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stein102

having a hard time learning C++

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I come from a java background, and am honestly having the hardest time learning C++. I'm using the tutorial at learncpp.com and I find that I'm not retaining most of the information I've read. Everything seems so weird in C++ as opposed to java which I find to be very straight forward. C++ feels all jumbled and messed up, and I can't do a lot of the things I can do in Java (or haven't learned how to do it yet).

 

I feel like I have to invest a lot of time just to learn how to do something that should be really simple, such as inheritance (which I found really easy in Java).

 

I just want to get to the same level I was in Java, but this task is a lot more daunting than I originally assumed.

 

Any tips?

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I come from a java background, and am honestly having the hardest time learning C++. I'm using the tutorial at learncpp.com and I find that I'm not retaining most of the information I've read. Everything seems so weird in C++ as opposed to java which I find to be very straight forward. C++ feels all jumbled and messed up, and I can't do a lot of the things I can do in Java (or haven't learned how to do it yet).

 

I feel like I have to invest a lot of time just to learn how to do something that should be really simple, such as inheritance (which I found really easy in Java).

 

I just want to get to the same level I was in Java, but this task is a lot more daunting than I originally assumed.

 

Any tips?

 

I recommend Bruce Eckel's free-to-download "Thinking in C++" books. Great content, good explanations - deep enough to clarify but not enough to lose focus - and good exercises. Sure, a bit old, but all code works (I ran most examples and solved most exercises with gcc and clang) and it won't stop you from learning C++11 after you've mastered the basics - actually, it will provide you with a solid base for C++11. Read Vol. 1 and do all exercises. Worth every second you spend on it.

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I come from a java background, and am honestly having the hardest time learning C++. I'm using the tutorial at learncpp.com and I find that I'm not retaining most of the information I've read. Everything seems so weird in C++ as opposed to java which I find to be very straight forward. C++ feels all jumbled and messed up, and I can't do a lot of the things I can do in Java (or haven't learned how to do it yet).

 

I feel like I have to invest a lot of time just to learn how to do something that should be really simple, such as inheritance (which I found really easy in Java).

 

I just want to get to the same level I was in Java, but this task is a lot more daunting than I originally assumed.

 

Any tips?

 

I recommend Bruce Eckel's free-to-download "Thinking in C++" books. Great content, good explanations - deep enough to clarify but not enough to lose focus - and good exercises. Sure, a bit old, but all code works (I ran most examples and solved most exercises with gcc and clang) and it won't stop you from learning C++11 after you've mastered the basics - actually, it will provide you with a solid base for C++11. Read Vol. 1 and do all exercises. Worth every second you spend on it.

+1

I also came from a java background and  found it easy learning from that book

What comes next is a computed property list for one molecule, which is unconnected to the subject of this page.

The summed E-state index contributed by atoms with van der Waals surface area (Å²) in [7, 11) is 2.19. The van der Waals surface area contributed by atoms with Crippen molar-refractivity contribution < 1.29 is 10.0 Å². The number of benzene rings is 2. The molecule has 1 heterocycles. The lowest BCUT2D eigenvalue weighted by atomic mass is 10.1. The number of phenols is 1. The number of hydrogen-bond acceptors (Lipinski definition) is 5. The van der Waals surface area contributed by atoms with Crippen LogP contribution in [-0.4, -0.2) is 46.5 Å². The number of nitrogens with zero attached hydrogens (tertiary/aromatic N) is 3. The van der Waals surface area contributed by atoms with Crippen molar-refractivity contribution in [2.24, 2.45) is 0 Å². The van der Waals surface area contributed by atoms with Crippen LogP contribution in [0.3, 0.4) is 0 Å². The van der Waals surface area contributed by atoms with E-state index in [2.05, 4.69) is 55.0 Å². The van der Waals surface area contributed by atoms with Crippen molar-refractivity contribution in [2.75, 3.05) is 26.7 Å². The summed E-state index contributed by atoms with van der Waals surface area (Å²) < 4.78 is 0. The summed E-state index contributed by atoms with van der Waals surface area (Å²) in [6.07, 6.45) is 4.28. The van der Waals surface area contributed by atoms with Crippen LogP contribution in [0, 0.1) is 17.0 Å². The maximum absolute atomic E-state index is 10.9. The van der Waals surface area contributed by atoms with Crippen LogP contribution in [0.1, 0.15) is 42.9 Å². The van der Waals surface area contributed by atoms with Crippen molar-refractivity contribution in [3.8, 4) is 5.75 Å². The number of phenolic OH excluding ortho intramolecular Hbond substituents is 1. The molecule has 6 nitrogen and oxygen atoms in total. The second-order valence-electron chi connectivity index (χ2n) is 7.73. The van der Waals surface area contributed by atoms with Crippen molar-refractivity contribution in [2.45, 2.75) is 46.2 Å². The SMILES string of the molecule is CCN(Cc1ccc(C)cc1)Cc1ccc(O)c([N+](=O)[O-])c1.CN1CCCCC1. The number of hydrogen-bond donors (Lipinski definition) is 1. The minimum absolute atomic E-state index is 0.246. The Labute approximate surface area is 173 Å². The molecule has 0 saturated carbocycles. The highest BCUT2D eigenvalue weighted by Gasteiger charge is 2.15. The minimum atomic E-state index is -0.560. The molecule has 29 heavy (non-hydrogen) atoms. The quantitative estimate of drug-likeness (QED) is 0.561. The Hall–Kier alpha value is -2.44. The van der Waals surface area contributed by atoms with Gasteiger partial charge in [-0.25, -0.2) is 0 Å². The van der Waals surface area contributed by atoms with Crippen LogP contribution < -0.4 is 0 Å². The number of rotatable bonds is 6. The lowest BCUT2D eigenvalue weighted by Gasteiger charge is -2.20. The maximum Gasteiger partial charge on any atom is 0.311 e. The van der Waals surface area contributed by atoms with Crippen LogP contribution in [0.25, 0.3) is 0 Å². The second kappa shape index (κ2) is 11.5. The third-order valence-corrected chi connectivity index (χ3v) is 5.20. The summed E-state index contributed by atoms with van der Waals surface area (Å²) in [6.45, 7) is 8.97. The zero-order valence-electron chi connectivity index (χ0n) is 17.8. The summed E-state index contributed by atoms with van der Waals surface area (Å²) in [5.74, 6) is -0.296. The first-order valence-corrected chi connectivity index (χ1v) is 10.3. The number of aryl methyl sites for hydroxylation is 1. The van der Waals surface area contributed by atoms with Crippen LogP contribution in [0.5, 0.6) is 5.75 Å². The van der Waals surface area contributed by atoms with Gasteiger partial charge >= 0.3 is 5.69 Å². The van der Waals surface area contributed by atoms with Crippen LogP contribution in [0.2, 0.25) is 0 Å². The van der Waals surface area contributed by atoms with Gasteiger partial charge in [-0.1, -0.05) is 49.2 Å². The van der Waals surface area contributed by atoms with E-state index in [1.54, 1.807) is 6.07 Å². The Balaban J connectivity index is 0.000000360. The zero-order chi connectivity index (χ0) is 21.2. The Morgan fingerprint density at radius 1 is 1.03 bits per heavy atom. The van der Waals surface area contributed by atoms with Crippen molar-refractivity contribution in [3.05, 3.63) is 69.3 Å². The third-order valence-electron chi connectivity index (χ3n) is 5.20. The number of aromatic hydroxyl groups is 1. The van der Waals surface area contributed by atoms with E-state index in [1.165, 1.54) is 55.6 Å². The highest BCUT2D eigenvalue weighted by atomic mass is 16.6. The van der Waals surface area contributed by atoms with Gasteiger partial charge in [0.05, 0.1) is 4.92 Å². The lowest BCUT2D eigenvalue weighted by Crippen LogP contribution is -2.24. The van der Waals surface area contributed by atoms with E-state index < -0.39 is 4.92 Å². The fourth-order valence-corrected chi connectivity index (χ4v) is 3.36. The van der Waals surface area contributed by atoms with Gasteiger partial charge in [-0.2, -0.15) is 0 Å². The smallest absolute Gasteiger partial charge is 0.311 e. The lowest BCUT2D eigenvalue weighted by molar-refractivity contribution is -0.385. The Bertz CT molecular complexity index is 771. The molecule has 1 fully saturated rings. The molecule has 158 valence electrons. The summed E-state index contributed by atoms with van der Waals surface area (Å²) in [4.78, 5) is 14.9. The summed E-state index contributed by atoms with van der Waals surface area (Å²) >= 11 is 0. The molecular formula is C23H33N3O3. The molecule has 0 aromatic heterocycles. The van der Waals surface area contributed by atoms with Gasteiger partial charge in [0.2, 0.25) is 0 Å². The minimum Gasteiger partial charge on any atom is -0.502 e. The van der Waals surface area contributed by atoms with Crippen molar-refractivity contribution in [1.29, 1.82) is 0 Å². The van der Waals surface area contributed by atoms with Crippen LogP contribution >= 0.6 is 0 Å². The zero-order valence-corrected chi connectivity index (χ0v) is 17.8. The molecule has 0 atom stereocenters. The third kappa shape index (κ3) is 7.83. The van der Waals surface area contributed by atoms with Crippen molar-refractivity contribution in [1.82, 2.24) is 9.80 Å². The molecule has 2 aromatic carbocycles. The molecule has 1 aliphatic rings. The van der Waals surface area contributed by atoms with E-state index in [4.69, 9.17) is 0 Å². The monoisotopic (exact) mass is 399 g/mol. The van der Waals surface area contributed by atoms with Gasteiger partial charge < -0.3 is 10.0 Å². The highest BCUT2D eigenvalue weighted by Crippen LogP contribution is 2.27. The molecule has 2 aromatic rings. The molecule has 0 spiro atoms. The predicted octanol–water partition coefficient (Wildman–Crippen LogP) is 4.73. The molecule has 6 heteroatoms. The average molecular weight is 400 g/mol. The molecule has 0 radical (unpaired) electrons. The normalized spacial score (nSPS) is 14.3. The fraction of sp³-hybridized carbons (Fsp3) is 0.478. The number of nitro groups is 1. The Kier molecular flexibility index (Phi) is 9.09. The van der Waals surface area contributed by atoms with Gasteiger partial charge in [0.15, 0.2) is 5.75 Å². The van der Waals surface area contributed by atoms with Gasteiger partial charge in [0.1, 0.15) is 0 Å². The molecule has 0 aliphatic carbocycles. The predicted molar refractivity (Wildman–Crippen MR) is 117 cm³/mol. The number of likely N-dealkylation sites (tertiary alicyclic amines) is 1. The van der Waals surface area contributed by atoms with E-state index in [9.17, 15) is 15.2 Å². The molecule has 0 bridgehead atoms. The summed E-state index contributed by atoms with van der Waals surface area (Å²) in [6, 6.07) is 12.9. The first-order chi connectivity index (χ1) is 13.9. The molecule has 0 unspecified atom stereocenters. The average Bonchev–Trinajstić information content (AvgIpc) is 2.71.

If you aren't already, use an ide like code::blocks. It will make your life easier

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Any tips?

 

Do projects instead of just coding aimlessly. That will work.

 

"C++ feels all jumbled and messed up"
 

Maybe it feels that way but its not:)

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Please don't use this [thenewboston] as your only source to learn C++ from as he leaves out information in his tutorials especially around the inheritance, virtual functions and polymorphism section.

He doesn't just leave out information, he's also outright incorrect at points.  A lot of beginners seem to find TheNewBoston's videos valuable and easy to follow, and so I've always taken the stance that I won't outright recommend not using them -- but you should definitely be using other resources as well to correct any mistakes and fill in the blanks.

 

 

Like the above, I would strongly recommend more practice -- things will stick with you once you're actually using them.  It can be frustrating moving from an easier language to something lower-level where you aren't able to do the same things as easily, but you'll get it if you persist. smile.png

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I'm surprised nobody mentioned The Famous C++ FAQ - http://www.parashift.com/c++-faq/

 

Over the years, I fond it to be an invaluable resource to refresh the knowledge (before an Interview) and connect all dots - with only a few lines/paragraphs of text (instead of 10 pages in some book).

 

Once you can answer all those questions, it will mean that you understand the design and implementation of the language, and you will be a master of C++  - of course, for that level of knowledge, you will need to go through many books - Design Patterns, STL, Template Metaprogramming, ...

 

I'm not sure I'd recommend Bruce Eckel's Thinking in C++ at this early stage, though. It's a pretty heavy read that is best to enjoy once you have a basic grasp on the most basic low-level C++ concepts like pointers, virtual methods and templates (and no, Java exp. doesn't really count here).

 

And that's before we even touch the subject of C++11....

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